And today, Peter continues that thought of how a watching world views Christians, this time in the arena of the home.
 Household slaves, submit to your masters with all reverence not only to the good and gentle ones but also to the cruel.
Now, right away, we have to pause and define this term “slaves”, because in 21st century America, the first place our mind goes is to chattel slavery and the horrific treatment of humans that happened in some places in the early days of our country. Some of your translations might use the word “servants” to try and distance this phrase from that vision of slavery. But the word used by Peter in the original Greek language describes a person we don’t really have a word for. Slave is too far, but servant isn’t far enough.
They were generally treated well, and were not only workers, but also managers, overseers, skilled musicians, doctors, nurses, artists, teachers, etc. They were normally paid for their services and could expect to eventually purchase their freedom. While Roman culture respected these servants on one level, their legal standing was at the bottom of society’s totem pole. In fact, one first century author said, “When it comes to slaves there is no such thing as injustice.”
So if that’s true, perhaps a slave who is now a born again follower of Jesus may have wondered or perhaps even hopefully wished that their new birth into a living hope would relieve them from the oppressive social expectations of their job. That since they are free in Christ, that they would get a pass from that kind of treatment, and not have to take the injustice anymore.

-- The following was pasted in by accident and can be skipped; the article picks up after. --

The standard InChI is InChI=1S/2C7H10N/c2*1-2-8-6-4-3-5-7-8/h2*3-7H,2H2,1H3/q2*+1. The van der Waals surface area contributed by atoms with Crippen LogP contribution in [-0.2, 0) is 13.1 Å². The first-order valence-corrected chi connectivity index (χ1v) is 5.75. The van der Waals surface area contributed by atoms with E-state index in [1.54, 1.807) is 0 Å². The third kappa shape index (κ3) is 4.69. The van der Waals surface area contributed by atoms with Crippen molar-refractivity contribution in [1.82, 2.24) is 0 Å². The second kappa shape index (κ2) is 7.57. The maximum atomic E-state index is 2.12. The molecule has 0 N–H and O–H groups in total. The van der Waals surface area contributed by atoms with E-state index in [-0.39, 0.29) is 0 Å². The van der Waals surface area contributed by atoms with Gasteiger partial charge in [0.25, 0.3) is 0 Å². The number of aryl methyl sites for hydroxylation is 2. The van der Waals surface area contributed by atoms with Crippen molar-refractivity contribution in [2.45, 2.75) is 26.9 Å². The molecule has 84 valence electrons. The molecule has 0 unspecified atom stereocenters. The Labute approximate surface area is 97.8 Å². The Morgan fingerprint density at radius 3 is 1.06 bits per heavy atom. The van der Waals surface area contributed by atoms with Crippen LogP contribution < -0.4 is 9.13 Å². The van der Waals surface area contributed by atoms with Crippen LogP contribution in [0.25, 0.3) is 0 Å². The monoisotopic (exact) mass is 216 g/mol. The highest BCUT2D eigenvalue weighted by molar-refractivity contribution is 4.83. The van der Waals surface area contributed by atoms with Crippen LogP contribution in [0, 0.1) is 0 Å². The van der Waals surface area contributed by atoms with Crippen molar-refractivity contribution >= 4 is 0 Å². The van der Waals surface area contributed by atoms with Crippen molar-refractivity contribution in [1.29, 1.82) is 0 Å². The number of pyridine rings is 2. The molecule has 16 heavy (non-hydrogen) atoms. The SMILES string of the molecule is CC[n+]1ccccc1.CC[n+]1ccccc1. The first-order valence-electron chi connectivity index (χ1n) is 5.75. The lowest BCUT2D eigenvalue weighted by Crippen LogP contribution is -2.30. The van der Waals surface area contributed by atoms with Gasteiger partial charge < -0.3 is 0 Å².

And yet Peter writes: you are to submit to your masters “...whether they are gentle and gracious, or if they are cruel.” That word cruel means crooked. So it’s not just physical abuse. It’s inclusive of all kinds of employer/employee injustice – withheld funds, bad business practices, etc.
Now what’s our normal tendency when we get kicked in the stomach? Get them back! You made me suffer, I want to see you suffer. And Peter says, no: Submit to them, whether they are generous or stingy; humble or arrogant; upright or crooked.
But follow Peter’s reasoning here:
 For it brings favor if, because of a consciousness of God, someone endures grief from suffering unjustly.  For what credit is there if when you do wrong and are beaten, you endure it? But when you do what is good and suffer, if you endure it, this brings favor with God.
Peter is concerned that a hostile world is watching, and yet isn’t it interesting his concern is NOT that you earn FAVOR with the world, but with who? GOD! In James 4:4, we read “Don’t you know that friendship with the world is hostility toward God? So whoever wants to be the friend of the world becomes the enemy of God.”
The goal for these parents up here today is not to have a watching secular culture say, “Okay, wow, you guys are great parents!” The goal is to have God say “well done, good and faithful servants!” This word “favor” means grace. In other words, as we endure hard times, mistreated or otherwise, as parents raise children who will likely rebel or make poor choices at some point like we all do, that God gives more grace for each moment.
God doesn’t always take us out of hard times, but gives us more grace to endure them as we look to him. We love that saving grace, right? That amazing grace that saved a wretch like me. But that same grace that called us to salvation calls us to patience and trust when other people have wronged us.
21 You were called to this because Christ also suffered for you, leaving you an example, that you should follow in his steps.